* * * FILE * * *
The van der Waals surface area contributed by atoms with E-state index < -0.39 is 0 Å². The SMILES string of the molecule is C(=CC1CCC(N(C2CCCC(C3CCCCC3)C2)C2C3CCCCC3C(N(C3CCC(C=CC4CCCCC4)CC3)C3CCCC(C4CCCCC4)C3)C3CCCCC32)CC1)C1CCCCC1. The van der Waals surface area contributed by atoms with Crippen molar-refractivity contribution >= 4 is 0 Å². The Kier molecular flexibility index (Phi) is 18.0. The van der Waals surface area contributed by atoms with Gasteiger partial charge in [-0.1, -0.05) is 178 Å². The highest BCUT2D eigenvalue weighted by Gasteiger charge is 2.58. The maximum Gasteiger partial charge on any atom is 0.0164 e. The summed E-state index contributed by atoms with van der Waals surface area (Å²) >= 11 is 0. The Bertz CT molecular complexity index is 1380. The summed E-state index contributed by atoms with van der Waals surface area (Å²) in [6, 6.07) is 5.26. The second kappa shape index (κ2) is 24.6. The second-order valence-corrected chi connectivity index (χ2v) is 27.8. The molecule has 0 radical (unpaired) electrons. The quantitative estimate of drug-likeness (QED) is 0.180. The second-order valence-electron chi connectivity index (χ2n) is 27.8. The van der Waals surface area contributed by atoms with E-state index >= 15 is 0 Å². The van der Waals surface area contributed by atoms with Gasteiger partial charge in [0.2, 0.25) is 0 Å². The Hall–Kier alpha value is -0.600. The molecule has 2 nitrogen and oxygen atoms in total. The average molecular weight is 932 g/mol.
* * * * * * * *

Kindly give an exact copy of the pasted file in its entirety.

The van der Waals surface area contributed by atoms with E-state index < -0.39 is 0 Å². The SMILES string of the molecule is C(=CC1CCC(N(C2CCCC(C3CCCCC3)C2)C2C3CCCCC3C(N(C3CCC(C=CC4CCCCC4)CC3)C3CCCC(C4CCCCC4)C3)C3CCCCC32)CC1)C1CCCCC1. The van der Waals surface area contributed by atoms with Crippen molar-refractivity contribution >= 4 is 0 Å². The Kier molecular flexibility index (Phi) is 18.0. The van der Waals surface area contributed by atoms with Gasteiger partial charge in [-0.1, -0.05) is 178 Å². The highest BCUT2D eigenvalue weighted by Gasteiger charge is 2.58. The maximum Gasteiger partial charge on any atom is 0.0164 e. The summed E-state index contributed by atoms with van der Waals surface area (Å²) >= 11 is 0. The Bertz CT molecular complexity index is 1380. The summed E-state index contributed by atoms with van der Waals surface area (Å²) in [6, 6.07) is 5.26. The second kappa shape index (κ2) is 24.6. The second-order valence-corrected chi connectivity index (χ2v) is 27.8. The molecule has 0 radical (unpaired) electrons. The quantitative estimate of drug-likeness (QED) is 0.180. The second-order valence-electron chi connectivity index (χ2n) is 27.8. The van der Waals surface area contributed by atoms with E-state index >= 15 is 0 Å². The van der Waals surface area contributed by atoms with Gasteiger partial charge in [0.2, 0.25) is 0 Å². The Hall–Kier alpha value is -0.600. The molecule has 2 nitrogen and oxygen atoms in total. The average molecular weight is 932 g/mol.